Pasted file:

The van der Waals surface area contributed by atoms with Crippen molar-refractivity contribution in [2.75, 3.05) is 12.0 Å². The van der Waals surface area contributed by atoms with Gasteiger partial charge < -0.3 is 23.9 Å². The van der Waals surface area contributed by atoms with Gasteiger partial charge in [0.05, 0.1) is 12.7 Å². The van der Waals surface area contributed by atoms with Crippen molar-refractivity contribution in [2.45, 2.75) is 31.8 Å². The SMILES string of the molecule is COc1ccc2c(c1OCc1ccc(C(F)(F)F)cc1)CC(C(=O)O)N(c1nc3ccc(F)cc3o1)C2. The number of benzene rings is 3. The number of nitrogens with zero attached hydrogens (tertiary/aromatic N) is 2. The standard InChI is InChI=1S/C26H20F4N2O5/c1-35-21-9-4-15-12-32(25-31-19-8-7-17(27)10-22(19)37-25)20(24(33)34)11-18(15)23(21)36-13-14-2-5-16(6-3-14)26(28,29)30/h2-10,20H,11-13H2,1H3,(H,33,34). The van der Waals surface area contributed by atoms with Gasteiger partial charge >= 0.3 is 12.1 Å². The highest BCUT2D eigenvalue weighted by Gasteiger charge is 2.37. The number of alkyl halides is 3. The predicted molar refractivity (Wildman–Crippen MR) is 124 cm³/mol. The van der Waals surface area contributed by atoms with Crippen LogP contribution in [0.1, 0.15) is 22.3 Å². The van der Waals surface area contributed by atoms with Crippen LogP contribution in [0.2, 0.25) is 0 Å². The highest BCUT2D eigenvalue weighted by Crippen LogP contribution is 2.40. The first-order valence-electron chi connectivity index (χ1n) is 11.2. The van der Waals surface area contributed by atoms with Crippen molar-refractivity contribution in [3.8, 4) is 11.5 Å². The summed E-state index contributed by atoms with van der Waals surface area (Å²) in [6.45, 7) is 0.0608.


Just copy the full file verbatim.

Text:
The van der Waals surface area contributed by atoms with Crippen molar-refractivity contribution in [2.75, 3.05) is 12.0 Å². The van der Waals surface area contributed by atoms with Gasteiger partial charge < -0.3 is 23.9 Å². The van der Waals surface area contributed by atoms with Gasteiger partial charge in [0.05, 0.1) is 12.7 Å². The van der Waals surface area contributed by atoms with Crippen molar-refractivity contribution in [2.45, 2.75) is 31.8 Å². The SMILES string of the molecule is COc1ccc2c(c1OCc1ccc(C(F)(F)F)cc1)CC(C(=O)O)N(c1nc3ccc(F)cc3o1)C2. The number of benzene rings is 3. The number of nitrogens with zero attached hydrogens (tertiary/aromatic N) is 2. The standard InChI is InChI=1S/C26H20F4N2O5/c1-35-21-9-4-15-12-32(25-31-19-8-7-17(27)10-22(19)37-25)20(24(33)34)11-18(15)23(21)36-13-14-2-5-16(6-3-14)26(28,29)30/h2-10,20H,11-13H2,1H3,(H,33,34). The van der Waals surface area contributed by atoms with Gasteiger partial charge >= 0.3 is 12.1 Å². The highest BCUT2D eigenvalue weighted by Gasteiger charge is 2.37. The number of alkyl halides is 3. The predicted molar refractivity (Wildman–Crippen MR) is 124 cm³/mol. The van der Waals surface area contributed by atoms with Crippen LogP contribution in [0.1, 0.15) is 22.3 Å². The van der Waals surface area contributed by atoms with Crippen LogP contribution in [0.2, 0.25) is 0 Å². The highest BCUT2D eigenvalue weighted by Crippen LogP contribution is 2.40. The first-order valence-electron chi connectivity index (χ1n) is 11.2. The van der Waals surface area contributed by atoms with Crippen molar-refractivity contribution in [3.8, 4) is 11.5 Å². The summed E-state index contributed by atoms with van der Waals surface area (Å²) in [6.45, 7) is 0.0608.